Was going to joke about newsstand reprintings of Watchmen with Dr. Manhattan having little bikini briefs edited in, but that’s probably what’ll happen in Rebirth.
BobH has a few things on his mind, in reaction to my oddball analogy in a recent post:
“I wonder if, in retrospect, the direct/newsstand plan DC did was considered a success or a failure? The reprints lasted about 30 issues, which isn’t too bad, but they only added one other book to the plan, OUTSIDERS, and that one only lasted 8 issues into the reprints.”
Without going back and check exact dates on various titles (well, okay, I double-checked Omega Men) DC was experimenting quite a bit with “direct sales only” (i.e. only available in comic shops and your slightly more comprehensive newsstands*) titles in the early-to-mid 1980s. This was slightly before I entered into my lifetime of comics retailing, so I don’t have specifics on sales numbers and customer reactions and what have you to this turn of events, beyond anecdotes like BobH’s own. The “hardcover/softcover” plan, which, as previously described, was DC publishing stories in the direct market first, then reprinting them in their newsstand titles a year later, was a way for DC to establish a greater foothold in comic shops, using their biggest title (New Teen Titans) and the comic with a then still-strong fandom (Legion of Super-Heroes) while hopefully not abandoning their newsstand-only fans.
Now, was it a success? In the short term, if my memory of the sales charts in the Amazing Heroes magazine was correct, the direct-only NTT and LSH did sell quite well, and each series did last a long time (over 100 issues each, back in those “we don’t have to reboot a title every dozen issues” days), and the newsstand reprintings lasted about 3 years for the Titans, a little less for the Legion. I guess that’s not too bad on the newsstand reprints, though I suspect print runs were pretty low on those later issues. I wonder how many fans of either property bought both versions, just to keep their runs going? Even so, there must have been, at least for a time, enough people just buying the newsstand versions to keep them going even that long.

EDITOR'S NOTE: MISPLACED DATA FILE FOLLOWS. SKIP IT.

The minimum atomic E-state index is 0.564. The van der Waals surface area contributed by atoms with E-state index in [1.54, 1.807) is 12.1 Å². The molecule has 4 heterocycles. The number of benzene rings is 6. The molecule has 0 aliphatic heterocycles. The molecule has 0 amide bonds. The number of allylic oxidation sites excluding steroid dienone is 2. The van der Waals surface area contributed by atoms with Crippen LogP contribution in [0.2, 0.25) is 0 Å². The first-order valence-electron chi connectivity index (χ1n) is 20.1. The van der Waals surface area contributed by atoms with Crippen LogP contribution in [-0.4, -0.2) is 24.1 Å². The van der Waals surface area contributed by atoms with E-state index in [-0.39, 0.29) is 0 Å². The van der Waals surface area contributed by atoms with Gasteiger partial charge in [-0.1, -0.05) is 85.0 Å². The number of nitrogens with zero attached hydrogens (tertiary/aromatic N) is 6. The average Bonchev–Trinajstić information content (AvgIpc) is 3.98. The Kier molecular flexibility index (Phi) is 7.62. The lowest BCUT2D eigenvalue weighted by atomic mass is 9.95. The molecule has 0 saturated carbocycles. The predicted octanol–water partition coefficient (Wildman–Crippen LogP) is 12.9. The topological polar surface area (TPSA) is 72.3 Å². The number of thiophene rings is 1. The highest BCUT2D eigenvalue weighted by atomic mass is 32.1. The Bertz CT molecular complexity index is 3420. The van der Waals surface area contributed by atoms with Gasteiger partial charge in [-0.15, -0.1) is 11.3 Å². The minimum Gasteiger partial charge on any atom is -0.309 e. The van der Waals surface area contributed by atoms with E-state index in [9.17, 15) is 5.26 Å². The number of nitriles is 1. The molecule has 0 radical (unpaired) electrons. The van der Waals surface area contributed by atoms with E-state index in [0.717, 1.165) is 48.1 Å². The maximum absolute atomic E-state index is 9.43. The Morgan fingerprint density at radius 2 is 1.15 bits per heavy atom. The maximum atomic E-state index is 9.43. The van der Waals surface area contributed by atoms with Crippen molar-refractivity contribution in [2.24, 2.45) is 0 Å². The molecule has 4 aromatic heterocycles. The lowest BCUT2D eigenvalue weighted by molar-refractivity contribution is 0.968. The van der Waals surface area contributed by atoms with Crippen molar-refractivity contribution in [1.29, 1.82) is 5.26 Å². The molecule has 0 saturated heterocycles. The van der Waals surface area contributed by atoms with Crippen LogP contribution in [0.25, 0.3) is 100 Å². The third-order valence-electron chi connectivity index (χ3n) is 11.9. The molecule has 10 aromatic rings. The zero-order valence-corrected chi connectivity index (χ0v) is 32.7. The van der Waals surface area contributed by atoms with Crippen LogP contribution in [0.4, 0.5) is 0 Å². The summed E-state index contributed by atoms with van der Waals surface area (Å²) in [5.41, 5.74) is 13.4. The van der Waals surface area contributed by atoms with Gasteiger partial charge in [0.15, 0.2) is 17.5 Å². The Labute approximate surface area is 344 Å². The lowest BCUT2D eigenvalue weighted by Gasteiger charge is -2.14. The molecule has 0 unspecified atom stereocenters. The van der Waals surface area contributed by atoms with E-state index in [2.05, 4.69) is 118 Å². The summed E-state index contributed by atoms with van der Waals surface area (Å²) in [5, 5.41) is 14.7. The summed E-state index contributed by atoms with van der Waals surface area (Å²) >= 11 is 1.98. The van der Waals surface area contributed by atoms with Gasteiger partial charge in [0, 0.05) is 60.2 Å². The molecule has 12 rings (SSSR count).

Also, was reminded of one of Marvel’s attempts (or only attempt? I’m drawing a blank) to duplicate the hardcover/softcover plan, the short-lived Dreadstar and Co.. That was a weird choice (an oddball creator-owned sci-fi book, though Marvel distributed other creator-owned books to newsstands, like Groo and Elfquest) though I don’t know that Marvel had enough big name direct-sales-only titles that would really fit this particular type of publishing/reprinting program.
“I always get the feeling that it ended up disrupting the momentum of TITANS and (especially) LSH, taking them from DC’s flagships to more fringe books. But I’m not sure how much of that was the publishing plan and how much was the quick change in artists (Perez only lasting two issues as full artist, three more as penciller and then gone, Giffen only two as penciller, three more co-plotting and then gone).”
At the very least, this seemed to be the beginning, or the middle-ing, of the abandonment of newsstands, by splintering the fandoms these titles in this way (in addition to the many direct-sales-only titles both Marvel and DC were producing). The newsstand reprints, though holding on for a while, were probably doomed to eventual cancellation as sales shifted toward comic shops and the folks who could only buy comics at newsstands were left behind. Widespread casual sales and awareness of these particular characters gave way to the “preaching to the converted” sales in the specialty comic shop, where people who were already comic fans were going anyway. …That’s a huge simplification (yes, of course there were some new people going to shops and discovering titles) but I think I’m reasonably on target.
Creative team changes probably didn’t help a whole lot in the direct market end of the equation, but New Teen Titans and Legion of Super-Heroes still had some solid artwork even after the departure of the artists most associated with each title. I’m sure some people were disappointed and stopped reading, but these comics still remained quality titles for quite some time. Again, I wasn’t there at the time except as a reader/buyer of funnybooks, but my sense is that sales probably were still doing fine after losing part of the creative teams that started ’em all off.
My own memories of the time are a little hazy, what with being 48 years old now an’ all, but I suspect I can ask former boss Ralph how sales were going on these comics at the time. Lemme get back to you.